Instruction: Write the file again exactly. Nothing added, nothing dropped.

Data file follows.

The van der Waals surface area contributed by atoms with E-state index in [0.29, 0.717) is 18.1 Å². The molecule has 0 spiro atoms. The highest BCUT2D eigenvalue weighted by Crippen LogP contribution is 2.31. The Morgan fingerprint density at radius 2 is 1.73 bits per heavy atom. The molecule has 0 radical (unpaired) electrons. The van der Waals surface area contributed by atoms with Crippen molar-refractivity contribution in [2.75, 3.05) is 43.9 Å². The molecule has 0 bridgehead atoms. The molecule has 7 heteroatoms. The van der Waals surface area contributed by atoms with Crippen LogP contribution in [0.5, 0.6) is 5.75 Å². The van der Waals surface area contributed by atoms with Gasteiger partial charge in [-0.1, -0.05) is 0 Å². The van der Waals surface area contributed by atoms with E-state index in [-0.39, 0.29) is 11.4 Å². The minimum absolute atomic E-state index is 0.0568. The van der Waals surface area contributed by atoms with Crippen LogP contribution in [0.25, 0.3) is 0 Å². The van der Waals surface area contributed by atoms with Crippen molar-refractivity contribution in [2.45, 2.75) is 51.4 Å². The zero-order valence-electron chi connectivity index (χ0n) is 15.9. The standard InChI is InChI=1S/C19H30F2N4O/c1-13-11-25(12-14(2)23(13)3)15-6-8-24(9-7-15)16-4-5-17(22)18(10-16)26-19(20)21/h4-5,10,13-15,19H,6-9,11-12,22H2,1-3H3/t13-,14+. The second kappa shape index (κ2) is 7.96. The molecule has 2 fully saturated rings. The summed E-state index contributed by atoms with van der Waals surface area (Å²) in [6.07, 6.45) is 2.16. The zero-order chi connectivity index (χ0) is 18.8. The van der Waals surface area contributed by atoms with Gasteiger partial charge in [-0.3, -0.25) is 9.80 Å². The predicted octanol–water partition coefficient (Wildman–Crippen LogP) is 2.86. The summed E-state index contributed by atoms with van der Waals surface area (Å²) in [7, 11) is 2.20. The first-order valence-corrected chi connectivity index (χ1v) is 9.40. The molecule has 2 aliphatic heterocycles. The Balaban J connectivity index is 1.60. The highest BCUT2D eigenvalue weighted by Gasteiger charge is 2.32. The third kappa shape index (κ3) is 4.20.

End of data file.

The van der Waals surface area contributed by atoms with E-state index in [0.29, 0.717) is 18.1 Å². The molecule has 0 spiro atoms. The highest BCUT2D eigenvalue weighted by Crippen LogP contribution is 2.31. The Morgan fingerprint density at radius 2 is 1.73 bits per heavy atom. The molecule has 0 radical (unpaired) electrons. The van der Waals surface area contributed by atoms with Crippen molar-refractivity contribution in [2.75, 3.05) is 43.9 Å². The molecule has 0 bridgehead atoms. The molecule has 7 heteroatoms. The van der Waals surface area contributed by atoms with Crippen LogP contribution in [0.5, 0.6) is 5.75 Å². The van der Waals surface area contributed by atoms with Gasteiger partial charge in [-0.1, -0.05) is 0 Å². The van der Waals surface area contributed by atoms with E-state index in [-0.39, 0.29) is 11.4 Å². The minimum absolute atomic E-state index is 0.0568. The van der Waals surface area contributed by atoms with Crippen LogP contribution in [0.25, 0.3) is 0 Å². The van der Waals surface area contributed by atoms with Crippen molar-refractivity contribution in [2.45, 2.75) is 51.4 Å². The zero-order valence-electron chi connectivity index (χ0n) is 15.9. The standard InChI is InChI=1S/C19H30F2N4O/c1-13-11-25(12-14(2)23(13)3)15-6-8-24(9-7-15)16-4-5-17(22)18(10-16)26-19(20)21/h4-5,10,13-15,19H,6-9,11-12,22H2,1-3H3/t13-,14+. The second kappa shape index (κ2) is 7.96. The molecule has 2 fully saturated rings. The summed E-state index contributed by atoms with van der Waals surface area (Å²) in [6.07, 6.45) is 2.16. The zero-order chi connectivity index (χ0) is 18.8. The van der Waals surface area contributed by atoms with Gasteiger partial charge in [-0.3, -0.25) is 9.80 Å². The predicted octanol–water partition coefficient (Wildman–Crippen LogP) is 2.86. The summed E-state index contributed by atoms with van der Waals surface area (Å²) in [7, 11) is 2.20. The first-order valence-corrected chi connectivity index (χ1v) is 9.40. The molecule has 2 aliphatic heterocycles. The Balaban J connectivity index is 1.60. The highest BCUT2D eigenvalue weighted by Gasteiger charge is 2.32. The third kappa shape index (κ3) is 4.20.